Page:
As a writer, I always struggle with what to share publicly and looking at past posts, this appears to be a recurring theme on this site. In my editing program, one of the last sections of reading in the course pack was an article titled, “Eleven Essential Questions” [on Book Development, excerpted from Jeff Herman’s Guide to Book Publishers, Editors, & Literary Agents, 20th Edition, 2010]. This article was a beacon in the night to someone like me, a writer, almost “official” certified editor, and dabbler in life that wants to share the ups and downs of it with the world, but doesn’t know if there’s relevance in what she’s trying to say.
Two weeks ago I attended a meditation and “unblocking” class for writers at 826 Seattle that was led by Ruth Ozeki. In a class of approximately 30 writers, there was only one man — and he was Ruth’s assistant for the night. Ruth schooled the group in meditation and call and shout exercises exploring the issues that were hanging up the attendees’ writing process.
I was relieved to hear that the other twenty-something or so attendees were tangled in the same feelings of self-consciousness that binds me as a writer. Feelings of relevance — what do I have to offer? Constraints on time — where can I find an extra hour or so in my day/week to hash out my story? How do I do it — on paper or on a computer? Is there a “right” way to write? Basically, I am a neurotic writer and so are my peers. There’s comfort in this.
In “The Eleven Essential Questions for Every Non-fiction Author” article, Gerald Sindell first asks the reader/author: “What is new here? What are the new distinctions you have made that no one has seen before?” If this question doesn’t hit the proverbial nail on the head, I don’t know what does. In a world that thrives on a 24-hour news cycle and where everyone (me included, in this here moment) can share their every waking thought in real time, the thought that what I have to offer has never been said before and likely been said better — practically cripples me.
Sindell, however, later posits, “I happen to believe that if anyone can get to the truth of who there are and get it written, they will have made a valuable contribution to the human condition.” Amen, Mr. Sindell. While the thought of writing often grips me with paranoia and fear about not having anything “worthwhile” to say, the thought of the thousands of writers that have gone before me and those that currently share this amazingly large slice of Internet pie with me not having had the balls to commit their thoughts to the page and share with the rest of us is achingly sad for me. As a human being, I am a better person — better daughter, sister, friend, girlfriend — because I read the musings and offerings of the brave souls that shared.
When I sit down to write for professional purposes, I try to get into the head of the person who’s paying me to write their bit. Whether its ghostwriting or copy, a paid writer strives to capture the voice of the brand or entity for which they are writing. When I sit down to write for my personal edification, I wonder what I want my voice to convey.
Ro’s writing rule #1: never write yourself into a corner.
I have counseled many would-be bloggers on their brand and often caution them not to write themselves into a corner with their branding. For example, a writer friend that I met in the fall was itching to start a dating blog where she regaled the world with tales from her Internet dating forays about town. I cautioned her that it would be unwise to bill herself as a single, wannabe Carrie Bradshaw when she (hopefully) met the man of her dreams and no longer had juicy dating fodder to share with her (hopefully) avid audience. She’s now dating the man that she met approximately one week after that conversation took place. I know she has a million tiny morsels to offer in her writing corner of the world, and can’t wait to see what she has to share as her full, non-compartmentalized self.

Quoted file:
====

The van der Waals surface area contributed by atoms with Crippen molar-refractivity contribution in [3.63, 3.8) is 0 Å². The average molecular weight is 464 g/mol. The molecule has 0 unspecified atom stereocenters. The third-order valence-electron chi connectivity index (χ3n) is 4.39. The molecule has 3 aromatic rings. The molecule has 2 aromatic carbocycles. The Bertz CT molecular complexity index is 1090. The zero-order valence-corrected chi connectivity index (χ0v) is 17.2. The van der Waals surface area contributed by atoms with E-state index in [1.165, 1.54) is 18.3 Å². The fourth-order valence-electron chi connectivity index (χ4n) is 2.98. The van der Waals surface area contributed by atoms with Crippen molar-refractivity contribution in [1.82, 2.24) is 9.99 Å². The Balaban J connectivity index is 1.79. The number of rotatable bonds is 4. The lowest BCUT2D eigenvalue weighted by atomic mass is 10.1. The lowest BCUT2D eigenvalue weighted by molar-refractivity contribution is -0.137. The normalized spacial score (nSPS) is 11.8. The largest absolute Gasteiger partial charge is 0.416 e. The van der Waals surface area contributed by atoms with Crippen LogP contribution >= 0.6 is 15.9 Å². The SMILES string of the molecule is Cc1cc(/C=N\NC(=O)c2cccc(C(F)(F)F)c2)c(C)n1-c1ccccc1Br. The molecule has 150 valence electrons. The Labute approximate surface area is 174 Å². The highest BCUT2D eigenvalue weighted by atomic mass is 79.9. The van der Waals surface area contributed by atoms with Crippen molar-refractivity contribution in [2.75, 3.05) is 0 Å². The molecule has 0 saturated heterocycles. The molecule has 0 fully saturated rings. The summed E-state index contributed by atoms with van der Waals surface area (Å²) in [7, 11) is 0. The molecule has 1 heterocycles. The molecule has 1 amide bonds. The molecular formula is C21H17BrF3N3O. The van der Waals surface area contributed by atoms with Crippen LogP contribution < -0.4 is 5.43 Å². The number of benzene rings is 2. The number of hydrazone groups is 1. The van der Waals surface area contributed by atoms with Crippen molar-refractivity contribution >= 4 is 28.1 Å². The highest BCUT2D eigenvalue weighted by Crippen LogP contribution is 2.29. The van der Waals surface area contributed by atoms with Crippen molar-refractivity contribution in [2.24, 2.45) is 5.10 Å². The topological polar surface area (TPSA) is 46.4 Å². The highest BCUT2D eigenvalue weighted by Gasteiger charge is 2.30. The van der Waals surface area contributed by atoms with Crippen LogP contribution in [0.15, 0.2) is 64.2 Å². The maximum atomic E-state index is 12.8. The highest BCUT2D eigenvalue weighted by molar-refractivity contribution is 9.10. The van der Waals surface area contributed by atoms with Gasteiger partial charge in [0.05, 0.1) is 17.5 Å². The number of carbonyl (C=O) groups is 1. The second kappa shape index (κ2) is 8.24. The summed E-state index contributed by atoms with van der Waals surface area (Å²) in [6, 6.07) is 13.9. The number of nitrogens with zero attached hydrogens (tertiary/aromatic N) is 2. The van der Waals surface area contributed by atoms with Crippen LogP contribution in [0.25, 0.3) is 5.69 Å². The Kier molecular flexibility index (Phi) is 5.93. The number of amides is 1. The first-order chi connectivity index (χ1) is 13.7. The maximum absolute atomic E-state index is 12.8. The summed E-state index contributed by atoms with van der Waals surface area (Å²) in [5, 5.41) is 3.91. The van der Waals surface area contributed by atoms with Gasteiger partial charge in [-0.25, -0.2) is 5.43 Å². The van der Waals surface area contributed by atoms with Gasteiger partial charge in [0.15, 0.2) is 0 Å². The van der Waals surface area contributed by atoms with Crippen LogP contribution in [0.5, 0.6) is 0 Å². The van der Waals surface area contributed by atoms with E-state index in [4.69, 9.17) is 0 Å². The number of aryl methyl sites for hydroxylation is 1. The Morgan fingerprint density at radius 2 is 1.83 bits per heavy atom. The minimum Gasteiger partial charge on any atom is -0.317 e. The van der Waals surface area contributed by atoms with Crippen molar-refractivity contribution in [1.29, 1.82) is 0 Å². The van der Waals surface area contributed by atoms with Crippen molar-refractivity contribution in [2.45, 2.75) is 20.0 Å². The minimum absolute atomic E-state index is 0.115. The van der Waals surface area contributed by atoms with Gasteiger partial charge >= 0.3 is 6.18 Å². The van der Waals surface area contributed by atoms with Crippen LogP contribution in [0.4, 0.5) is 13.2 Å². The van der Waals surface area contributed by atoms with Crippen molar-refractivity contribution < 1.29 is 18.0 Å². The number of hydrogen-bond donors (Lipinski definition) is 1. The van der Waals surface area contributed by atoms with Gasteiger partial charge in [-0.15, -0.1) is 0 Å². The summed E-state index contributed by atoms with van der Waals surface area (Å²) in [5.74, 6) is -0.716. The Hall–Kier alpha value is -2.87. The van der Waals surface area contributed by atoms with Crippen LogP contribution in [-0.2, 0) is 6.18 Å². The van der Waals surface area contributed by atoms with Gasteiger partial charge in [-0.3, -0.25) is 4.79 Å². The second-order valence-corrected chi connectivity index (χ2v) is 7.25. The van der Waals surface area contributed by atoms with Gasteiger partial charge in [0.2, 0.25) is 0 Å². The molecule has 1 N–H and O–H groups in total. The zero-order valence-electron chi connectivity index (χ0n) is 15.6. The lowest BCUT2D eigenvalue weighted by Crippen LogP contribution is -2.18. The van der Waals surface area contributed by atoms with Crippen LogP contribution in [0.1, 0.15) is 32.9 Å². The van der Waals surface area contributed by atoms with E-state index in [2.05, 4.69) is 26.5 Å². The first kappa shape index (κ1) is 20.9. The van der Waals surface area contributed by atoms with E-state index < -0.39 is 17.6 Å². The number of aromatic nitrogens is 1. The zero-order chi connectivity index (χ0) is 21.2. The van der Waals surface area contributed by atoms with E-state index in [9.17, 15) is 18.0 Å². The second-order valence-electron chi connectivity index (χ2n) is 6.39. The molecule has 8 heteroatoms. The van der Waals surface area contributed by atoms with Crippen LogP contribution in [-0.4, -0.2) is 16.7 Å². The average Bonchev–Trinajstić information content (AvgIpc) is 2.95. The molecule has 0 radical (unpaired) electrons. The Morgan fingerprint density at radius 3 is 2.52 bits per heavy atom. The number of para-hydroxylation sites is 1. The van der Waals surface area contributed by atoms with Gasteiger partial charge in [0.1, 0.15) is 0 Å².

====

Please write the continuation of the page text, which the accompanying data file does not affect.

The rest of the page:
Which brings me to my own brand. As I sit across from my boyfriend as he contemplates his own writing and branding, I naturally think of my own. If I wanted you all to know something about me and my brand, I would want you to walk away from here knowing both it and I am flexible. When I started this site, I was more Type A personally. Over the course of a year and a half, that has changed. I am still Type A professionally, my clients and their happiness is my bottom line. But I also know that I don’t want to be a rigid writer on here with an agenda — my approach will change as I do.
Before we can write authentically, we must understand who we are. We must discover our identity, the part of us that is immutable, the fingerprint of our soul. We can express our identity by asking ourselves, ‘What am I driven to do in this world?’ ~Gerald Sindell
The psych major in me itches to write to you about people. The formerly unhappy dater in me can’t wait to tease apart the differences between men and women. The volunteer in me wants to tell you to give an hour of your time a month — if that’s all you have — it’s enough. You’ll feel like a better person because of it. You will thank you. The reader in me can’t wait to share her current read. The Seattleite wants to share her favorite haunt. The cocktail hound — her favorite drink and, her favorite bartender. (Hint: he’s sitting across from me now.) You get the picture, yes? Oh yeah, I will share those with you too.
Be flexible and fluid. Know that your brand will change as you do. Be conscientious. Start there and the rest will fall into place.
As always, thanks for reading.